The United Nations’ Decision-Making On The Fate Of CBD

In the month of November back in the year 2017, the UN held a conference in Geneva, Switzerland. This became the premise for the United Nations’ decision on the usage of CBD, which somewhat changed the drug policy in the entire world.

Cannabidiol has been known for its potency in treating medical cases, and due to its rising popularity among users, it’s only fair that the idea should be presented to the higher ups for legal approval and confirmation.

In November 2017, a World Health Organization conference was held in Geneva, Switzerland. This meeting opened doors for the regulation of cannabidiol (CBD) in many countries all over the world including ones who are not familiar with the drug and hence, allowing the legalization of the use of marijuana in particular areas.

A conference meeting was held on November 6-10 by the Expert Committee on Drug Dependence. 17 various psychoactive substances, as well as CBD were discussed and studied for possible cases of dependency, abuse and damage to the user’s vitality.

Propositions were made by the ECDD to the United Nations Secretary-General on the essentials and levels of strict maintenance with regards to the drug usage.

Every year, the ECDD holds an annual conference in order to monitor the properties that cause dependence between users as well as the risks that threaten the body due to psychoactive contents even those compounds which have been known for their medical potency.

Raúl Elizalde, the president of HempMeds Mexico, a medical marijuana company was encouraged to talk about CBD during the meeting. Elizalde has always been known for being an outspoken advocate for cannabis use in terms of medical purposes due to personal experience. Grace, his 10 year old daughter, suffers from a grave condition of epilepsy and CBD has proven to help him and his daughter.

He was an actively involved influence to the legalization of medical cannabis in Mexico while his company is the only one that produces the only cannabis medicine currently authorized by the Mexican government.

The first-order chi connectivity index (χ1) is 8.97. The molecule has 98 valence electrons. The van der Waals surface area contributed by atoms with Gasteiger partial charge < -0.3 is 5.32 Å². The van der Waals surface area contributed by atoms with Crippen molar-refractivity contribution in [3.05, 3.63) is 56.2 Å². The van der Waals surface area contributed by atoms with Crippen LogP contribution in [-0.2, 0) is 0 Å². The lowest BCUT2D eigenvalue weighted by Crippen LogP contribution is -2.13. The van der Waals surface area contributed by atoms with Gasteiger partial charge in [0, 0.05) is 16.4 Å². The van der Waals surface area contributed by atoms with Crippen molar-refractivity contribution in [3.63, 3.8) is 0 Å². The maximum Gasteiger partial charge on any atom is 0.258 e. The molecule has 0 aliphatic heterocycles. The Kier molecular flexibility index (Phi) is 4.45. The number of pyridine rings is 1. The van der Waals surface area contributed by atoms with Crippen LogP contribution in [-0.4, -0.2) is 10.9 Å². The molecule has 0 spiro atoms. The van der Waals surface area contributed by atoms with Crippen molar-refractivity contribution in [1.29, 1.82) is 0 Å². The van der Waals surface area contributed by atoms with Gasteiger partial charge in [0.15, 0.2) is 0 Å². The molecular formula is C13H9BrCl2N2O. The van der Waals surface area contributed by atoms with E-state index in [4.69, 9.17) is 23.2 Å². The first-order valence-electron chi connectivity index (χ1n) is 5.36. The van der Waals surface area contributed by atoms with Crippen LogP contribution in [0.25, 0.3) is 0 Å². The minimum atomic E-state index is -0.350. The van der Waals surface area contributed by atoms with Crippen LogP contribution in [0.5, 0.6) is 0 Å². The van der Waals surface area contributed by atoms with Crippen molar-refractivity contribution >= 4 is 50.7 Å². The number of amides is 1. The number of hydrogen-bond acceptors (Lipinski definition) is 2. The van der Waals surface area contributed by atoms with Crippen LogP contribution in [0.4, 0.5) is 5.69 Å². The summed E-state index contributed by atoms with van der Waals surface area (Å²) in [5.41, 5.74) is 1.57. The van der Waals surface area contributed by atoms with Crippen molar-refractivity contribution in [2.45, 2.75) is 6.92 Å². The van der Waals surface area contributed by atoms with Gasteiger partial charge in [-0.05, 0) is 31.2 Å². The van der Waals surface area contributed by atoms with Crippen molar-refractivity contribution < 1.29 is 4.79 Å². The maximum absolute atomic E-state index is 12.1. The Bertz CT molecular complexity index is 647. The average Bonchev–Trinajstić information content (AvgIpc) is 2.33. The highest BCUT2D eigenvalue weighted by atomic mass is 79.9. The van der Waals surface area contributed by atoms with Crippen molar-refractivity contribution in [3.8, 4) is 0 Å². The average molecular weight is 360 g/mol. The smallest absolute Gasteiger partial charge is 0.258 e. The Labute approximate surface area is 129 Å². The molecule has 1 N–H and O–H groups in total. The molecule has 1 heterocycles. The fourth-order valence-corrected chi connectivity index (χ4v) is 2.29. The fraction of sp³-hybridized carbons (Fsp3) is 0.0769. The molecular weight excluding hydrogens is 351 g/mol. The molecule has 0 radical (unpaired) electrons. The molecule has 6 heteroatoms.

Elizalde aims to implore the delegates to prohibit the recommendation of regulating the use of CBD. The very idea of discussing with global leaders and discouraging them from considering CBD as a psychoactive and not label it as a drug is quite the feat.

However, Elizalde dreads that a commendation to the supervision of CBD will moderate its use to the pharmeceutical industry and dismiss the availability of access to inummerable patients who have previously used CBD and have started to depend on it.

Likewise, Elizalde deduces that CBD is more appropriate to be taken as a dietary supplement rather than a drug. He also hopes that CBD will be considered somewhat close to Vitamin C, a supplement that has a recommended daily dose unlike a drug that needs maintainance and schedules.

Once the ECDD has come to a final decision, this could change the world’s views on CBD and can potentially change the way medicines work as well.

A 1971 UN treaty also known as the Convention on Psychotropic Substances specifies which drugs should be kept on a close watch by member nations, including the United States.

A determination by the United Nations that CBD should not be subject to regulation could spur its rescheduling under the Controlled Substances Act. CBD continues to be listed as a Schedule 1 narcotic, despite a 2004 U.S. Ninth Circuit Court of Appeals ruling that non-psychoactive constituents of hemp are not subject to regulation under the law.


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